In the early 90's, at the San Francisco International Film Festival, I saw a short film that used the "bullet time" technique. This was way before The Matrix, which is often credited with "inventing" bullet time. I recall the short film being named "Wall", but I can't find anything about it online so it may have a different name.

The film consisted of a long shot of the front of a wide industrial building in sunshine. Techno music with a hard loud beat starts, and the camera "bullet times" around to one end of the building, looking down the front face of the building, and then "bullet times" around through an arc to the other end of the building, always with the center of the building in the middle of the frame. It "bullet timed" to the beat, very quickly. It looked like the building was dancing!

Then the camera returned to its long shot of the whole front face of the building and "bullet timed" up to the front doors, tilting up a little bit as it did, and "bullet timed" back out to the wide shot, still in time with the fast beat.

After doing both those "beats" for a while, the film abstracted the image more by showing a person's hand, against a white background, holding a series of photos. Each photo (one frame of film each) was a picture of the industrial building, from those same camera locations as the previous 2 "dancing building" shots, so it looked like the building was still dancing but within these jumpy handheld photos.

Does anyone know the correct name of that movie, or the year it came out, or have any links to it? It was pretty cool (and I'd like to be able to reference it in conversations about The Matrix).

  • Sounds neat, though I don't know if it's necessarily the same as bullet time. Sounds more like stop motion (at least the part with the hand holding photographs). One camera capturing one frame at a time, and the scene or camera placement changing in between. The Matrix did its thing with many, many fixed cameras firing simultaneously (or in very rapid sequence) in order to capture the same instant in time. Tracking to the doors would also be tough with a bullet time rig, as each camera in the line would show the back of camera(s) in front of it. But it's simple with stop motion.
    – Flambino
    Dec 23, 2015 at 12:14
  • @Flambino Really good points! The shot that seemed most bullet-time-y to me was when the camera appears to bullet-time around from one corner of the building to the other in a long arc. That shot could have been (but probably wasn't) done with all the bullet-time cameras set up to take a shot at the same time, with just the few closest to the building being "erased" during post production using CGI. But you're right that the rest doesn't sound like bullet time shots. Dec 23, 2015 at 18:31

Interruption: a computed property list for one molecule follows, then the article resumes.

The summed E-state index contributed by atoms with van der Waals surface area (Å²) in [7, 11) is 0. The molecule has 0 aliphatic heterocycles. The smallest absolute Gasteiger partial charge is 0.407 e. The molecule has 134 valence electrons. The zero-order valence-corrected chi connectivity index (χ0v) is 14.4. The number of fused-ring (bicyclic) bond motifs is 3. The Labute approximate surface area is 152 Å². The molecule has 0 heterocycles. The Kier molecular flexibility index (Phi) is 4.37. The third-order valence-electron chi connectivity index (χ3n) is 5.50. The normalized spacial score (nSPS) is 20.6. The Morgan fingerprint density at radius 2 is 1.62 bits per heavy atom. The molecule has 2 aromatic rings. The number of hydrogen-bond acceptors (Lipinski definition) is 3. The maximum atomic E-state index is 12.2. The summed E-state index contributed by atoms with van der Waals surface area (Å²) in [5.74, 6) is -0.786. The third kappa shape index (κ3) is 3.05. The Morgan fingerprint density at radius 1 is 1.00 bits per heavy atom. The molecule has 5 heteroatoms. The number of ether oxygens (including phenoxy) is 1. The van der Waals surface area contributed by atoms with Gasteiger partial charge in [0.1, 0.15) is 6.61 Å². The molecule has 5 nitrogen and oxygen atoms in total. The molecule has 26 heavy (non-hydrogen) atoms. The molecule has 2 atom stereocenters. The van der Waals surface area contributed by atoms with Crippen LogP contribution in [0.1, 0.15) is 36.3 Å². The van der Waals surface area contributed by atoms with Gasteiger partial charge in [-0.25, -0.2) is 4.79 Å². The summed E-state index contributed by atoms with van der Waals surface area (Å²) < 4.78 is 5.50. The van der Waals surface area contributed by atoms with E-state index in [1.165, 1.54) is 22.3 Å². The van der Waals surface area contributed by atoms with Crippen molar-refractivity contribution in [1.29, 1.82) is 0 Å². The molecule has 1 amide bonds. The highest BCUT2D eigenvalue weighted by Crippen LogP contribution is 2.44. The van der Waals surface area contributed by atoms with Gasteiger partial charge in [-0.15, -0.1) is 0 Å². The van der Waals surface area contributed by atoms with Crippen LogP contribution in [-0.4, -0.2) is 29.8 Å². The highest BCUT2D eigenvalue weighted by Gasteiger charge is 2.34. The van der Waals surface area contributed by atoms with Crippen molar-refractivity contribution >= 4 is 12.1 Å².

• Yeah, bullet time works best for arcing and trucking shots. But given a relatively static scene and quick camera resets, you would get a very bullet-time'y look with just one camera. And stop motion allows better speed control, too. The Matrix used a ton of cameras but importantly also a ton of frame interpolation to stretch the footage. Both because 1 camera per frame is a nightmare, but also because cameras can't be as close as you might want. A short film from the early 90s probably didn't have dozens of cameras or CGI to help out :)
    – Flambino
    Dec 23, 2015 at 18:50
  • @Flambino I completely agree! Dec 23, 2015 at 18:52

1 Answer 1


The Wall, by Takashi Ito, 1987.

Screened at the SFIFF in 1989 as Part of Shorts in a Feature Length World.

I've never heard of this film before I read your post, but I love short films and problem solving.

Using the website for the San Francisco International Film Festival and searching the films of the past festivals with the word "Wall", I found this, which was really close to your description, and then I had a director's name, "Takashi Ito".

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I used his name and "Wall" to further research, and the most I could find about this director (in the Roman alphabet) came from this webpage, and sure enough, there were other stills of the film that further matched the memories you shared with us.

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Then I found it on Youku. The link on top of my answer is a direct link to this short film on YouKu (with lots of ads, sorry!), on the right-side of which are other of Ito's films. I also found out about a DVD of his works, that I might end up getting because I find this director's work interesting (although the film Wall isn't on there it seems).

I confirm that this is stop motion and not bullet-time, and that you could reproduce the effects in this film using your own digital camera.


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